# Stochastic Independence#

Part of a series: Stochastic fundamentals.

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Let \((\Omega,\Sigma,P)\) be a probability space and the events \(A,B\in \Sigma\).

We defined the conditional probability \(P(A|B)\) as the probability that event \(A\) occurs - given that \(B\) has already occurred. If the events \(A\) and \(B\) are independent, \(A's\) probability should not depend on the occurrence of \(B\). \(\begin{aligned} \textrm{Independence} \longrightarrow P(A|B)=P(A) \end{aligned}\) This is the starting point of the definition of stochastic independence:

**Def.**
The events \(A\) and \(B\) are called stochastically independent if and only
if \(\begin{aligned}
P(A\cap B)= P(A)\cdot P(B)\end{aligned}\)

**Notes:**

Independence is a stochastic feature. It does not exclude influences between two events \(A, B\) in a real world experiment.

**Example:**Roll a fair dice twice and define the events:

\(A\): The sum of the points is odd

\(B\): The first roll yields an even number of points.

Obviously the result of the first roll has some influence on \(A\), but \(P(A)=\frac{1}{2}\), \(P(B)=\frac{1}{2}\) and therefore: \(P(A\cap B)=\frac{1}{4}=P(A)P(B)\), i.e. \(A\) and \(B\) are*stochastically independent.*Let \(A,B,C\) be three events. Then \(\begin{aligned} P(A\cap B\cap C)=P(A)P(B)P(C) \end{aligned}\) does not imply stochastic independence.

**Def.**
Let \(A_1, A_2, \ldots, A_n \in \Sigma\) be events. They are called
*stochastically independent* (with respect to \(P\)) if

\(P\left( \bigcap _{j \in T} A_j \right) = \prod_{j \in T} P(A_j)\) for
*every* subset \(T \subseteq {1,2, \ldots, n}\)

There is a generalization of independence in terms of conditional
probabilities. Let \(A,B,C\) be events. Suppose we first measure \(C\) which
gives us some knowledge about \(A\). Then we measure \(B\) additionally to
\(C\). If we did not learn anything about \(A\) by measuring \(B\), these
events are *conditionally independent*. Below we present the formal
definition.

**Def.**
The events \(A,B\) are *conditionally independent* given \(C\) iff
\(P(A|B\cap C) = P(A|C)\) Loosely speaking, the realization of the event
\(C\) restrict us to a subset of \(\Omega\) where \(A\) and \(B\) are
independent.

The definition of *conditional independence* reduces to *stochastic
independence* by setting \(C=\Omega\).

## For random variables#

Let \(X_1, X_2, \ldots, X_n\) be real random variables, i.e. \(X_j : \longrightarrow \mathbb{R}\). In order to define stochastic independence in terms of random variables, we first need some definitions:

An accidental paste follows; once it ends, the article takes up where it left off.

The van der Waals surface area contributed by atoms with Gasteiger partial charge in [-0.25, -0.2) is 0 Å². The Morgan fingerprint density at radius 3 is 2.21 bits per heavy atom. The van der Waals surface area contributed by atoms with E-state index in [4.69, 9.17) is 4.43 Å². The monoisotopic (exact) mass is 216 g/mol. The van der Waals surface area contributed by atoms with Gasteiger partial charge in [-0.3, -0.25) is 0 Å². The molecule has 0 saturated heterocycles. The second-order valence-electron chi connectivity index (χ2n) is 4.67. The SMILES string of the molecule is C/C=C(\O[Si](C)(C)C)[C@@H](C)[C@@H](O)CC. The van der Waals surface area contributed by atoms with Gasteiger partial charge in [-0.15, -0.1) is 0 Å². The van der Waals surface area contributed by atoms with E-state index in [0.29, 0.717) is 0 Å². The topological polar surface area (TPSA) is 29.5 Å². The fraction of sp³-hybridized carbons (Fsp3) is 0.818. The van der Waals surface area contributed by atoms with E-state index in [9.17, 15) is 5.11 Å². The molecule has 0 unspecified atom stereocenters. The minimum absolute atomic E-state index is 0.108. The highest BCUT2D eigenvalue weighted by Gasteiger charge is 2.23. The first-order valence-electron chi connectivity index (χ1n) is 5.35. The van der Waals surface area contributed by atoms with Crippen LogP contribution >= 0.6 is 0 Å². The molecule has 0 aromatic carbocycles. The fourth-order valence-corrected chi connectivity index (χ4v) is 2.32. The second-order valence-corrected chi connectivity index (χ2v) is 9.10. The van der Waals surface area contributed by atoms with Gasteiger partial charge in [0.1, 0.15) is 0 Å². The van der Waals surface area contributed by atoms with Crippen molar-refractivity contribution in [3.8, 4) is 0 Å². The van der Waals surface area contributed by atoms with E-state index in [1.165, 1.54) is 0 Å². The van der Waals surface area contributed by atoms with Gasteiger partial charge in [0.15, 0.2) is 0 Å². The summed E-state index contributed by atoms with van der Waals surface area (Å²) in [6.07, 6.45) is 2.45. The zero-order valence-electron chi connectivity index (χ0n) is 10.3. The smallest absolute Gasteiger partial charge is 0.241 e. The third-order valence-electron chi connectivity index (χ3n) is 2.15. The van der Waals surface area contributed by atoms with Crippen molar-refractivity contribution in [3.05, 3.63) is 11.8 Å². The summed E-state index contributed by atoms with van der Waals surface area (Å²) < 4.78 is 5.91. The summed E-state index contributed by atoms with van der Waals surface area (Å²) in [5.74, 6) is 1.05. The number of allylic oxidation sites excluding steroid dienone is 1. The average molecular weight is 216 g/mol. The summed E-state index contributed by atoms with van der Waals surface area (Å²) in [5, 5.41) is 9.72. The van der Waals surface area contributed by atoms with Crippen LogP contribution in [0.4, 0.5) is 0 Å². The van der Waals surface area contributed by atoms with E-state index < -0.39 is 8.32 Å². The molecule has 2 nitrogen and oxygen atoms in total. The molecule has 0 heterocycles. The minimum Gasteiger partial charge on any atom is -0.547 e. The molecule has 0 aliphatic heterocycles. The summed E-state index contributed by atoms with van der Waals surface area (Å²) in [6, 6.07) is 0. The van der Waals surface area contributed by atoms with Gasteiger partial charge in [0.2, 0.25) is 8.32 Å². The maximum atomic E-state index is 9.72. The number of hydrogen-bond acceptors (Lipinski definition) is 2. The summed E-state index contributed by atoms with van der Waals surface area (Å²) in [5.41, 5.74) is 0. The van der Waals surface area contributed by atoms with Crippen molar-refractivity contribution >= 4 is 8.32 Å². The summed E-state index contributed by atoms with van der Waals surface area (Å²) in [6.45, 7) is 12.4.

**Def.**
The *joint* CDF of the random variables \(X_1, X_2, \ldots, X_n\) is
definded as: \(F_{X_1, X_2, \ldots, X_n} (x_1, x_2, \ldots, x_n)
=
P(X_1 \leq x_1, X_2 \leq x_2, \ldots, X_n \leq x_n, )\)

**Def.**
The *joint* PDF of \(X_1, X_2, \ldots, X_n\), if it exists, is given by,

\(f_{X_1, X_2, \ldots, X_n} (x_1, x_2, \ldots, x_n) = \frac{\partial^n F_{X_1, X_2, \ldots, X_n}} {\partial x_1, \partial x_2, \ldots \partial x_n} \Biggm\lvert _{X_1, \ldots, X_n}\)

**Def.**
The *marginal* PDF of one of the random variables \(X_k\) is defined as:
\(f_{X_k} (x_k) = \int f_{X_1, \ldots, X_n}
(X_1, X_2, \ldots, X_{k-1}, X_{k+1}, \ldots, X_n) \
dx_1 dx_2 \ldots dx_{k-1} dx_{k+1} \ldots dx_n\)

The definition of independence directly carries over to random variables:

**Def.**
A set of *discrete* random variables is called *stochastically
independent* if the probability mass functions satisfy

\(P\left(\bigcap_{j\in T} X_j = x_j\right) = \prod_{j\in T} P(X_j = x_j) \quad \forall T \subseteq \{1,2,\ldots, n\}\)

**Def.**
A set of *continuous* random variables is called stochastically
independent if the CDFs satisfy:
\(\begin{split}
F_{\{X_j\}_{j\in T}} (\{x_j\}) &= P\left( \bigcap_{j\in T} X_j \leq x_j \right) \\
&= \prod_{j\in T} F_{X_j}(x_j)
\end{split}\)

or, equivalently, if the PDFs satisfy: \(f_{\{X_j\}_{j\in T}} (\{x_j\}) = \prod_{j\in T} f_{X_j}(x_j) \quad \forall T \subseteq \{1,2,\ldots,n\}\)

**Theorem (Multiplication rule)**
Let \(X,Y\) be stochastically independent random variables. Then
\(E(XY) = E(X)\cdot E(Y)\)

**Proof.**
Assuming \(XY\) have a PDF,

## Independence vs. correlation#

Let \(X,Y\) be real random variables. The *covariance* measures how much
they change together. This is defined as:

\(\begin{aligned} Cov(X,Y)=E\left[\left(X-E(X)\right)\left(Y-E(Y)\right)\right] \end{aligned}\)

**Def.**
If both \(X\) and \(Y\) have finite variance, we often use the *normalized
Pearson-Coefficient*.
\(\begin{aligned}
\rho_{X,Y}=\frac{Cov(x,y)}{\sqrt(V(X))\sqrt(V(Y))}
\end{aligned}\)

(Using Cauchy-Schwarz inequality we find that \(\rho_{X,Y}\in [-1,1]\).)

Covariance and correlation are often used to measure dependence. For
example:

If \(X,Y\) are statistically independent, then

\[ \rho_{X,Y}=0 \]If \(Y=aX\) (perfect linear correlation):

\[ \rho_{X,Y}=1 \]

**But** be careful with these kind of measures!

The relation between correlation, independence and causality is much
more subtle. For example we can have a correlation coefficient that
is zero, but still dependence between the variables.

**Remark**
Correlation does not imply causation:

Assume that you measure a large correlation \(\rho_{X,Y}\) of the two
variables \(X\) and \(Y\). Does this mean that \(X\) causes \(Y\)?

Not necessarily. There are several different options, e.g.:

reverse causation, i.e. \(Y\) implies \(X\) in fact.

They have a common cause.

We just found a coincidental correlation.